The Hong Kong government has denied reports that it was studying the possibility of declaring a curfew, as protests against the city’s extradition law show little sign of abating.
Local pro-democracy tabloid Apple Daily carried a front-page report on Tuesday, citing unnamed sources as saying that the government was studying plans to ban protests. This included invoking section 17E of the Public Order Ordinance to prohibit public gatherings for up to three months.
However, the Security Bureau denied the report on Tuesday afternoon.
“With regard to public processions and meetings, the Government will continue to follow the existing mechanism requiring notification to the police and the Letter of No Objection. Apart from this, the Government has no other plans,” a spokesperson said.
Mall under pressure
Meanwhile, the management of a Sha Tin mall are under pressure after Sunday’s skirmishes resulted in over 40 arrests and nearly two dozen injuries.
On Monday night, more than 100 people surrounded New Town Plaza’s concierge for hours, demanding a meeting with the management to explain why police were allowed to enter the premises. Two staff members were seen bringing riot police through the mall’s atrium, according to clips shared online.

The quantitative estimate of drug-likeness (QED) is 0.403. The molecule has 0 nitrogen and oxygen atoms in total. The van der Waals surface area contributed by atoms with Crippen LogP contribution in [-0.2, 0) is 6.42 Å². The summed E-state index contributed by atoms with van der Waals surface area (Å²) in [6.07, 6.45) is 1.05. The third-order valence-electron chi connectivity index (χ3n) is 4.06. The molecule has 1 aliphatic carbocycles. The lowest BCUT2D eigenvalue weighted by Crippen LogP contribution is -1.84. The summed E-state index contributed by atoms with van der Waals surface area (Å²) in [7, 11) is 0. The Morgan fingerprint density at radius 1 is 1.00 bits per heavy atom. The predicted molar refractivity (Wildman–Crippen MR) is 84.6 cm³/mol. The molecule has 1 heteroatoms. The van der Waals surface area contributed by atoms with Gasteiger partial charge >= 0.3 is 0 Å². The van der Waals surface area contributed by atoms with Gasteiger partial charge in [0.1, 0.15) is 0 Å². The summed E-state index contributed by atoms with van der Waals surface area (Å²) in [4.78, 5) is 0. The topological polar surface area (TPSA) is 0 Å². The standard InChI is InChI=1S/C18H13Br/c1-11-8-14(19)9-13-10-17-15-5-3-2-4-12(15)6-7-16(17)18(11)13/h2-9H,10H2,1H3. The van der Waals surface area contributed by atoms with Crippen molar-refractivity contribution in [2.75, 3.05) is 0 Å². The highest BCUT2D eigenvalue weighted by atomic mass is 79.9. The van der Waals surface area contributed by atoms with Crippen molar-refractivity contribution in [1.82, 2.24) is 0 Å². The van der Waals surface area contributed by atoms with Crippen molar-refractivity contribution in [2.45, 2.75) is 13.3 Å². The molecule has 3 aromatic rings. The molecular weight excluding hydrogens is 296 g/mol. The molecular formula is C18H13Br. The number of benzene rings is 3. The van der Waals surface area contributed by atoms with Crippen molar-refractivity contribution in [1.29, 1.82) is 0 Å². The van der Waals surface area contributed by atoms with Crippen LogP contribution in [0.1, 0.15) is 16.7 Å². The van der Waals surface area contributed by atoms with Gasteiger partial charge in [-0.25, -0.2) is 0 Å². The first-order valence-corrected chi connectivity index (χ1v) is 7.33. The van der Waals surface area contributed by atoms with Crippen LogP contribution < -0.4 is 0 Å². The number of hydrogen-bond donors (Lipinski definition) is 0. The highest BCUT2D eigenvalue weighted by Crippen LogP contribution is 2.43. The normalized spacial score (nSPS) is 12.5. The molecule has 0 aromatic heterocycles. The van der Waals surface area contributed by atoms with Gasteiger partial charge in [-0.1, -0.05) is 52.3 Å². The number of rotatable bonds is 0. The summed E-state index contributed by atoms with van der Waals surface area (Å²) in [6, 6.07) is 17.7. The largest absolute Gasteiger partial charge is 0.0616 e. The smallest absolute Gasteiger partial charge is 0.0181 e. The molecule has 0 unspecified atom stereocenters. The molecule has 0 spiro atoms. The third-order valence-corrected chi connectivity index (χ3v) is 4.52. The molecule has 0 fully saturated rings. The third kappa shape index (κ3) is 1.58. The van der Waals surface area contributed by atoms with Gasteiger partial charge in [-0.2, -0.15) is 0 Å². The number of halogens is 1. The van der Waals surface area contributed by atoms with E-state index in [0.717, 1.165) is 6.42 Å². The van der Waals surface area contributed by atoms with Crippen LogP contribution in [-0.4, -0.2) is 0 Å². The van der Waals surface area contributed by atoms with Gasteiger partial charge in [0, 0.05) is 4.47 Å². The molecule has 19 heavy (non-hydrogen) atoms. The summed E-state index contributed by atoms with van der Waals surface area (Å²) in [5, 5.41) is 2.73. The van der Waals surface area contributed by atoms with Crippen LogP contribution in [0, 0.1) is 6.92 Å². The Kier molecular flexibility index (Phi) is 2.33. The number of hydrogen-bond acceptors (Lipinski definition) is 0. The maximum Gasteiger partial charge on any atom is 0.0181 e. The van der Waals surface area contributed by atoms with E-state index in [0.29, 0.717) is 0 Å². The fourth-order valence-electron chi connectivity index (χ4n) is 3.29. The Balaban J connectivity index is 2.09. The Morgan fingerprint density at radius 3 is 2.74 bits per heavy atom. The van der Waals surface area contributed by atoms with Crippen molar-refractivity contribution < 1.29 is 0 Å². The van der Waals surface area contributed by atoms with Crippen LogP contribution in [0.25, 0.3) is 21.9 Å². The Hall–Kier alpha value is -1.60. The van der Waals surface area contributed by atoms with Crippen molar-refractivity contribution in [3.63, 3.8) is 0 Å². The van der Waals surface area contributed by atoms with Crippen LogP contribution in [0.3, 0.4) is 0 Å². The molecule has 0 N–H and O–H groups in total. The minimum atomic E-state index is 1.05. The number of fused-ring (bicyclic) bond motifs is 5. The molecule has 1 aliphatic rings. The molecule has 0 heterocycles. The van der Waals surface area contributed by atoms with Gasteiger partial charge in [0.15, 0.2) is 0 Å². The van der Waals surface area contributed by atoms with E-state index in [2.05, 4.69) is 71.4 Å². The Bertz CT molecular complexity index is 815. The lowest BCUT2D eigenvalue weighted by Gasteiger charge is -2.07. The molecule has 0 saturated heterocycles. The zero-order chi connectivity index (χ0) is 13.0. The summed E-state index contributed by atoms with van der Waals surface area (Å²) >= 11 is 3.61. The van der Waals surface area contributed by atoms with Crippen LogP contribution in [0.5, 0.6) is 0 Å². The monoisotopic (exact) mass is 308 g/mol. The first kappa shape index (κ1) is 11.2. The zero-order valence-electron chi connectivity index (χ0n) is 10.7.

Sun Hung Kai Properties, which runs the mall, said its public passageways must be kept open at all times under its lease.
“SHKP stresses that the Group had no prior knowledge of the police operation [on Sunday] evening inside the shopping mall, nor the suspension of railway services, which made it difficult for people inside the shopping mall to leave in an orderly fashion,” it said.
“SHKP deeply regrets that the incident had caused a number of injuries in the shopping mall, as well as the inconvenience caused to customers, visitors and tenants.”
The extradition bill would allow the city to handle case-by-case fugitive transfers to jurisdictions with no prior arrangements, including China. Critics have said residents would be at risk of extradition to the mainland, which lacks human rights protections. Large-scale demonstrations have rocked the city since June, have evolved into protests over democracy, alleged police brutality and other community grievances. Chief Executive Carrie Lam declared the bill “dead” last week, but did not enact any mechanism to withdraw it, or agree to other demands.